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Capital Gains Tax


When you sell an asset for profit (such as a property, certain types of investments and shares) Capital Gains Tax (CGT) is payable.

Depending on the asset in question, there are different methods available to mitigate or reduce the Capital Gains Tax.  This will also depend on whether you are looking to take an income from the asset in question, or simply wish to sell for a profit in the future.

The key to CGT planning is to make use of your annual exemptions, if possible, whilst also shielding the investments in question using the relevant tax wrappers, such as SIPP’s for commercial property and tax-efficient vehicles for investment portfolios.

For Higher and Additional Rate Taxpayers, we would also consider using various investment schemes (with varying risk profiles) to defer or relieve the CGT in question.  For example, Venture Capital Trusts (VCT) and Enterprise Investment Schemes (EIS) can be useful in this regard.

If you have an investment portfolio, this too, can be managed and structured in such a way as to mitigate CGT.

Call us now on 0116 253 5600 to speak to a qualified adviser in confidence and with no obligation, or complete the enquiry form. 

Everyone has an annual CGT exemption.  Individuals in 2014/15 can make capital gains of £11,000 before any CGT is payable.  Trusts only benefit from half the exemption.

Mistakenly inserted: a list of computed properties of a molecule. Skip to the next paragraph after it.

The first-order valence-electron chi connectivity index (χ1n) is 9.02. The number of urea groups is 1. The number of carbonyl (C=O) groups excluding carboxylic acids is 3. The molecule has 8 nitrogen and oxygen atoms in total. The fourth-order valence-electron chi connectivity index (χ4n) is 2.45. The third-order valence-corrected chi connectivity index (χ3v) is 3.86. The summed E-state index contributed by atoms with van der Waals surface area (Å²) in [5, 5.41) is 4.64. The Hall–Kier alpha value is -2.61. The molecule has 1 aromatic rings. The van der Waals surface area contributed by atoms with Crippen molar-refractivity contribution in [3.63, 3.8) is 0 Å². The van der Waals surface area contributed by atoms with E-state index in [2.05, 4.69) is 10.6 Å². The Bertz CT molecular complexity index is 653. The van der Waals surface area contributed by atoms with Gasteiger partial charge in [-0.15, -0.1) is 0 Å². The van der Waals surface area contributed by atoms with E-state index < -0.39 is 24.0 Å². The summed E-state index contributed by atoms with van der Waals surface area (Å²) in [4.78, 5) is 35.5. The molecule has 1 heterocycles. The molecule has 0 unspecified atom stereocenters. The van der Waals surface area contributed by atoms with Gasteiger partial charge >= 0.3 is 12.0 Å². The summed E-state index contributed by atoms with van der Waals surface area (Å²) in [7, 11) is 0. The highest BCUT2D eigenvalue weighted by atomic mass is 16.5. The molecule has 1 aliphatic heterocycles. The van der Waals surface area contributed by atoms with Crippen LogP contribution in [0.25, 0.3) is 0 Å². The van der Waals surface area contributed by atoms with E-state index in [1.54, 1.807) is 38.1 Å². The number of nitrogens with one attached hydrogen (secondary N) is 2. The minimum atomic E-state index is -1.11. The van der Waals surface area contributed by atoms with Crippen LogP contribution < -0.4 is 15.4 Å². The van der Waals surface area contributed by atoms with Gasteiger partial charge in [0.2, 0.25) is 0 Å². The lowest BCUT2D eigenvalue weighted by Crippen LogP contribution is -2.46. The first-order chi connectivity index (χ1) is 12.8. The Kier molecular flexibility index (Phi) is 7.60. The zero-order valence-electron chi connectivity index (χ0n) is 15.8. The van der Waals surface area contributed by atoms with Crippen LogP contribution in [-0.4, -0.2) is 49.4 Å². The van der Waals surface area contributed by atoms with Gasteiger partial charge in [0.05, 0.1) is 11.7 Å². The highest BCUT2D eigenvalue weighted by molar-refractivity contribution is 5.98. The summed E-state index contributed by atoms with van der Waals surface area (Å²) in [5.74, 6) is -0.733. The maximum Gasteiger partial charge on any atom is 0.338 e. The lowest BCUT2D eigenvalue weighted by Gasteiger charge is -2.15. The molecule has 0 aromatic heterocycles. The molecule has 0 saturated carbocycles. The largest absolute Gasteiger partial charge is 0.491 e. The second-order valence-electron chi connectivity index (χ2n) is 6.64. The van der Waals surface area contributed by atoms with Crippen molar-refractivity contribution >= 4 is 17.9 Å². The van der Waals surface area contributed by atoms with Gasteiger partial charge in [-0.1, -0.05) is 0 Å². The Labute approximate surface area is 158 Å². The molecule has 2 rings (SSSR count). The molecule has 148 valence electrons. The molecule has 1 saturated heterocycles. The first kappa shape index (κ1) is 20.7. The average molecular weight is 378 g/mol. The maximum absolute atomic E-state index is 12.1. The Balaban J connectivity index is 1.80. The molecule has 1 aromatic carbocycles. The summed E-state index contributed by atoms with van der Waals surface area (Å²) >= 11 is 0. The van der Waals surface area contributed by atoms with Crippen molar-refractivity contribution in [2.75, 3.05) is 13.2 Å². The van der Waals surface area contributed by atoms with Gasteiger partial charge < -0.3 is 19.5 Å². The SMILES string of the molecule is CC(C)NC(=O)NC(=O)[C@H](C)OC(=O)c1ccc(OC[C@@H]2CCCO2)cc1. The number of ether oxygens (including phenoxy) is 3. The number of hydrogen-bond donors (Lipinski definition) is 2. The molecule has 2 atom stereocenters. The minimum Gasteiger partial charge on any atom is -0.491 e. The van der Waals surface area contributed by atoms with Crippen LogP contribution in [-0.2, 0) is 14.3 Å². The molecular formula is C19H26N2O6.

CGT is payable at flat rates of 18% or 28%, depending on your tax status.  Trusts pay CGT at the higher rate only, regardless on level of the gain in excess of the exemption.

If you are selling shares in your business, you may qualify for Entrepreneurs’’ Relief, which benefits from a reduced rate of 10%.

Bankfield’s Independent Financial Advisers specialise in CGT planning and have up to date qualifications to ensure that you receive the very best professional advice we can provide.

Tax treatment is based on individual circumstances and may be subject to change in the future. Taxation planning is not regulated by the Financial Conduct Authority. 

The value of investments and income from them may go down. You may not get back the original amount invested. A pension is a long term investment, the fund value may fluctuate and can go down. Your eventual income may depend upon the size of the fund at retirement, future interest rates and tax legislation. Some funds will carry greater risks in return for higher potential rewards. Investment in smaller funds can involve greater risk than is customarily associated with funds investing in larger, more established companies. Above average price movements can be expected and the value of these funds may change suddenly.